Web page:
Monday, January 18, 2010

Do You Care About Today's Grandmaster Games and Tournaments?

Over at IM Mark Ginsburg's blog I was moved to comment on his post The New Chess, "When young grandmasters whip out crazy theory backed by millions of pre-game CPU cycles."

Just as a personal impression and certainly not from some scientific poll, I think this kind of chess has led to some loss of interest by today's amateurs in current grandmaster games.  I commented in part:

My impression reading the chess proletariat’s blogs and talking to U-1800s at tournaments and clubs is that a lot of them just don’t care that much about GM chess these days. Sure, they look at the Corus results and sometimes follow on ICC but but games like the above, how does this help me whip Jones for the club class B championship? There are still beautiful tactics and interesting chess involved here, to be sure, but the masses increasingly don’t care about innovations at move 17 or 25, even compared to 20 years ago in the Kasparov era. We can study Tarrasch or Zurich 1953 or even 60 Memorable Games and get more out of it, in a purely practical sense.

I’m sure ambitious 10-year-olds are also studying this game, but my purely unscientific sample says that the over-teenage, under-2200 crowd spends a lot less time at the club discussing the latest GM games than when I started going to clubs around 1980.

So, for any reader who has been around serious chess long enough to have seen the beginning of the computer era, what say you?  Do you look at yesterday's Wijk aan Zee games with annotations by the excellent Dennis Monokroussos, or was it on your radar at all?  If you were around for both, were you more likely to look at the games from Karpov-Kasparov 1985 than Anand-Kramnik 2008?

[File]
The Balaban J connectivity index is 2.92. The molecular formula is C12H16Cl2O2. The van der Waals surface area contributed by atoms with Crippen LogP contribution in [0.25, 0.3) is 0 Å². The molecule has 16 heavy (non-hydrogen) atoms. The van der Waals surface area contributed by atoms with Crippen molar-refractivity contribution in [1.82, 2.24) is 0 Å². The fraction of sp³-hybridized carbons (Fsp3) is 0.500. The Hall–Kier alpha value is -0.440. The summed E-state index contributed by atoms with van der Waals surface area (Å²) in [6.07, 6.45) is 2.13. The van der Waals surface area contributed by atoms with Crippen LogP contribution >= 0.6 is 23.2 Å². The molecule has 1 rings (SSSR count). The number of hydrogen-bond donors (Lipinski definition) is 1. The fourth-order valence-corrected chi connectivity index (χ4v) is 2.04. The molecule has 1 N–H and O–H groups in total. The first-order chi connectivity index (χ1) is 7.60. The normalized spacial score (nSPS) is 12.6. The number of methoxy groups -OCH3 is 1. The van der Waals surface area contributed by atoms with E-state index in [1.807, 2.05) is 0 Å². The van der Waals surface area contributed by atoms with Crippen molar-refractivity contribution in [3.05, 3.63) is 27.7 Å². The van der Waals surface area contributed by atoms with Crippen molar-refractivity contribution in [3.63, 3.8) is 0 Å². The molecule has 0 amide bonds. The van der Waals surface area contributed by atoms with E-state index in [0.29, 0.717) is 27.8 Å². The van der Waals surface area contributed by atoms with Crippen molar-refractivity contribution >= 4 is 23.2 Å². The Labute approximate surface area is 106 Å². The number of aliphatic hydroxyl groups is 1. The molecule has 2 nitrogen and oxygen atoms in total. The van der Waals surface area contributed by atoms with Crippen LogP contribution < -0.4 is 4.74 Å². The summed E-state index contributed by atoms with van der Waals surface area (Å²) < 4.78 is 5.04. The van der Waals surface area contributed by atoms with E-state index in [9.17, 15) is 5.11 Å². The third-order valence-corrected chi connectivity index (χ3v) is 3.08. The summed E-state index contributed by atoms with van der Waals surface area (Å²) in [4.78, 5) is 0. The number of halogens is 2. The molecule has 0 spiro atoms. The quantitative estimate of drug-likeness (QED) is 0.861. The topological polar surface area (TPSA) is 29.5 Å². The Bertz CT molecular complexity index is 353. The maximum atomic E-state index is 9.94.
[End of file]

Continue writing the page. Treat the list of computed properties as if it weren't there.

While you think about it, LET US ROCK!

13 comments:

LinuxGuy said...

The K-K matches were about the event, not just the games.

I could still be interested in today's games, if I chose, but ever since they left the original world-championship event type format (or at least a more traditional fashion of it), it hasn't meant anything to me, they may as well be playing blitz matches just about as far as it generally concerns me. It seems like it's done just to be done, but w/o any type of tradition that I can perceive. They play enough of one another, IMHO, as it is.

Beispiel said...

20-25 years ago we didn't discuss grandmaster games at the club either. Some of us did follow the K-K games with keen interest, studied the first Kasparov books to learn this new dynamic playing style, and read the first issues of New In Chess, which are still very readable even now! But those were few and generally around 2100 strength. Even then opening theory was big and hard with Informators and NIC Yearbooks only for those who can read and remember such books easily. I suppose it may be easier nowadays to follow opening theory when you have the software with automatic updates, but the relevance for club play is naught. Even if you get a technical variation on the board a club player wouldn't be able to handle the resulting positions. At club level you can just play any opening variation you like. The value of opening study for club players is grossly overestimated.

Mark Weeks said...

GMs don't do a very good job of promoting their art. How often do you find a 2700+ player annotating one of his own recent games? It's their own fault if no one, except other GMs, is paying attention. - Mark

Beispiel said...

Mark, in New In Chess magazine and in Informator the GM's do annotate their games. Especially NIC is recommended reading for all 1600+ club players.

Aziridine said...

Perhaps another reason why fewer players are interested in top-level chess nowadays is the relative lack of colourful personalities and distinctive playing styles - most of the top GMs seem to act the same way, both on the board and off.

Liquid Egg Product said...

Sometimes, looking at GM games is like trying to understand partial differential equations, while knowing that you need to know calculus first. And not only have you never taken a calculus course, you just started learning algebra.

Aaron DeWeese said...

Hardly knowing anything of chess, I hardly know of any of today's GMs, much less their games.

I am, as in most things, interested in the antiquated.

I also am now interested in "New In Chess" and "Informator"—just bookmarked them and someday I may come across money enough to pursue.